CCJ Issues its Reasons in Domestic Violence Case

Domestic violence concept with gavel and book 3D rendering

Today, 28 July 2023, the Caribbean Court of Justice (CCJ) issued its reasons for allowing the Barbadian appeal in OO v BK [2023] CCJ 10 (AJ) BB which it heard on 28 March 2023.

The Court had on 28 March 2023 reversed the decision of the Court of Appeal which had upheld a Magistrate’s dismissal of the appellant’s application for a domestic violence protection order after hearing submissions from the appellant’s attorney and the Office of the Attorney General of Barbados.

Operation Safe Space Movement for Change Inc in association with International Center for Advocates Against Discrimination Inc (ICAAD) and UN Women Multi-Country Office – Caribbean were also invited by the Court to assist as amici curiae, or ‘friends of the court’.

In this matter, the appellant and the first respondent, her former partner, lived together in a relationship for approximately 21 months, during which time, their son was born.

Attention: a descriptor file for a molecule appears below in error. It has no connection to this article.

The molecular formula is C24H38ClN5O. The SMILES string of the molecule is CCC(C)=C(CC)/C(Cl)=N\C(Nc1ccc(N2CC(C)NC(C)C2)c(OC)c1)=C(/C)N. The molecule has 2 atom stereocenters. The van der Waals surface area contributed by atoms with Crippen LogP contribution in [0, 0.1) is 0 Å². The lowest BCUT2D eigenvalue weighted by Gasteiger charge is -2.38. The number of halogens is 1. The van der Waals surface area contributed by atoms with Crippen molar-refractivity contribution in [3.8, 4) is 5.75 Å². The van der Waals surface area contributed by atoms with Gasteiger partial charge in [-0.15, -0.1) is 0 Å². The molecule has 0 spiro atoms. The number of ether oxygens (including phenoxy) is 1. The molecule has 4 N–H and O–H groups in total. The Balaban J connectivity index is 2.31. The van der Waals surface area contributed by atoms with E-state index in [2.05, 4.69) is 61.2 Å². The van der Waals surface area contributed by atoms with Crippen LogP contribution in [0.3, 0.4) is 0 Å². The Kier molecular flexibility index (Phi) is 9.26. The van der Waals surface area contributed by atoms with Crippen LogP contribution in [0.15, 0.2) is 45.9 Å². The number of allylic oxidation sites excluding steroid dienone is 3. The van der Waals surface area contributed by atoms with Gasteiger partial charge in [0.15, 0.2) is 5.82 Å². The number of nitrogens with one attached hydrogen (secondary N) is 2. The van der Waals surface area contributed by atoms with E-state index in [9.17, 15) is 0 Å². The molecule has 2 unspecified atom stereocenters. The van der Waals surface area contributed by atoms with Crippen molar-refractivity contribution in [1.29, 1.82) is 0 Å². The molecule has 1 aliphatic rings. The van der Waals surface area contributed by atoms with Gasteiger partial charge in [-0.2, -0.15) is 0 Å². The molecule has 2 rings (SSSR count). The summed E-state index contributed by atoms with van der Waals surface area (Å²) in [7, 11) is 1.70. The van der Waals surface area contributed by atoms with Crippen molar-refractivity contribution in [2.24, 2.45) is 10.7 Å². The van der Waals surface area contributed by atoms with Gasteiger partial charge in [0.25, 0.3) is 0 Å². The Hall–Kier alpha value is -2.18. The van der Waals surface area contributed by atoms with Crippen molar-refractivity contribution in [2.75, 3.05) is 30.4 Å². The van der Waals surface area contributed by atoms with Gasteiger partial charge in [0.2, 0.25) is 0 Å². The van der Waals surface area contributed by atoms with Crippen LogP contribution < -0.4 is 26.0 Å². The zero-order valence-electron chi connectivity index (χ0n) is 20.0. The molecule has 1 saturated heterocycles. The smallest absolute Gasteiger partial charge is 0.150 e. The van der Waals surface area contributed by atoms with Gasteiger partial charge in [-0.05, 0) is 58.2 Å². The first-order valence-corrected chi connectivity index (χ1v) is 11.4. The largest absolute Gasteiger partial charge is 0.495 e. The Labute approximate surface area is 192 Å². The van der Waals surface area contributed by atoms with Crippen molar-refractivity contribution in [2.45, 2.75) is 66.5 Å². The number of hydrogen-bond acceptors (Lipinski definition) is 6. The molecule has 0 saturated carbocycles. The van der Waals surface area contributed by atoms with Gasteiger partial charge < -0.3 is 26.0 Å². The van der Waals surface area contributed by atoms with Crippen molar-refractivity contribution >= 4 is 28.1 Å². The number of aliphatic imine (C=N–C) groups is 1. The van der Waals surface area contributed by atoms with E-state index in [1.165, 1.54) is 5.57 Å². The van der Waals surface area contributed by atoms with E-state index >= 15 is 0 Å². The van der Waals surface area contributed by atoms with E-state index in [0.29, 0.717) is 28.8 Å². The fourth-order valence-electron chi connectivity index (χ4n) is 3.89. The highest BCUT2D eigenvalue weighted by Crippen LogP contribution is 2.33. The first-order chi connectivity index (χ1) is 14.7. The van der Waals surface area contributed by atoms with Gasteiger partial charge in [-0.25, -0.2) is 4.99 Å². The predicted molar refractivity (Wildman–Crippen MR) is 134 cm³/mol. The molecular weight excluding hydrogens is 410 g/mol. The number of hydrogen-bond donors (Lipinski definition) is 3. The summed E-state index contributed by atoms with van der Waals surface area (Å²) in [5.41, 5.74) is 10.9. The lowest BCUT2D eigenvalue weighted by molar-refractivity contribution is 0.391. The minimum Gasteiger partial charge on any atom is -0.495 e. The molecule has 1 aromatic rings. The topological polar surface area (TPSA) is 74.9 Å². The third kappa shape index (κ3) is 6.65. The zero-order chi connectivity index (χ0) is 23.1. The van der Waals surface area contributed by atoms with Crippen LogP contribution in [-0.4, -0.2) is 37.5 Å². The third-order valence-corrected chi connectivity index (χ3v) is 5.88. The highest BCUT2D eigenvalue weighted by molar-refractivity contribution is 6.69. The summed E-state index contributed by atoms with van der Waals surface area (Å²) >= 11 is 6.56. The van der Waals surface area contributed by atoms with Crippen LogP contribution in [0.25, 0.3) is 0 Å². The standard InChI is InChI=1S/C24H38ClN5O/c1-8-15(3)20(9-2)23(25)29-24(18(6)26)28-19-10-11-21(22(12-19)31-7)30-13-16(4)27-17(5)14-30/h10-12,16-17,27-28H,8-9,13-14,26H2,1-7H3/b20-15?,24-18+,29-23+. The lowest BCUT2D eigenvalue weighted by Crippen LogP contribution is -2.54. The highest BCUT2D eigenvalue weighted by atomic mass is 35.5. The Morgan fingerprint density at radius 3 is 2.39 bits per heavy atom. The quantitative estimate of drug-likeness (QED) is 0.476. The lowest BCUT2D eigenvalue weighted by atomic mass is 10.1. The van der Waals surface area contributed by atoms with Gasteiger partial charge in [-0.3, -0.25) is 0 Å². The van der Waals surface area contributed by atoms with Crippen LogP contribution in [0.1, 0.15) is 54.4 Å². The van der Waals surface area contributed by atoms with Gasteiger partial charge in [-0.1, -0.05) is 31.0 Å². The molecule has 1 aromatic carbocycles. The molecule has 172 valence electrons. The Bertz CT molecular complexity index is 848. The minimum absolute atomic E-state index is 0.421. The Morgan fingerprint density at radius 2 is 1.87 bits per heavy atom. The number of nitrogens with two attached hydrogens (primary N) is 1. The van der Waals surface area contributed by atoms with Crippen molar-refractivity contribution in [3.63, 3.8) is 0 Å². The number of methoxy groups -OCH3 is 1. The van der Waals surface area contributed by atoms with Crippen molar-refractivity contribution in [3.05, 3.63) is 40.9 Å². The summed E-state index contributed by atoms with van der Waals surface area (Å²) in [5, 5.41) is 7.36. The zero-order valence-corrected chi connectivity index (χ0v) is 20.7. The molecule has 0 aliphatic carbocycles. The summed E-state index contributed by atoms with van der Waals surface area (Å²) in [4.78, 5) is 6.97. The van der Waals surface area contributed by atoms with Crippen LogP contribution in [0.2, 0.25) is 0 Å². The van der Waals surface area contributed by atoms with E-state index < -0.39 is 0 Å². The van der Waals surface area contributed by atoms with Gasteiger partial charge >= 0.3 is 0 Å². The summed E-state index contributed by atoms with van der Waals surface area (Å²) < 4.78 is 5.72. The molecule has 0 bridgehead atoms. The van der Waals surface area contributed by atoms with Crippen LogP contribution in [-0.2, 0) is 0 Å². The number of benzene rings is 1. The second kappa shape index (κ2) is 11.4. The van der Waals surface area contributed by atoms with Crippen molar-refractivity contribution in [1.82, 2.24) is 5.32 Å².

Their relationship ended in November 2019. In February 2020, their relationship resumed in the form of an on and off relationship, which continued until May 2020.

After an incident involving the first respondent at the business place of the appellant’s mother, the appellant applied for a protection order for her and her son at the Magistrates Court.

The Magistrate granted a protection order in favour of the child but, after questioning the appellant, declined to grant one in favour of the appellant as the relevant legislation did not apply to her.

The appellant appealed to the Court of Appeal. The majority of the Court agreed with the Magistrate that, based on the facts and on the appellant’s responses to the Magistrate, the appellant did not fall under any of the classes of persons entitled to a protection order under the relevant legislation.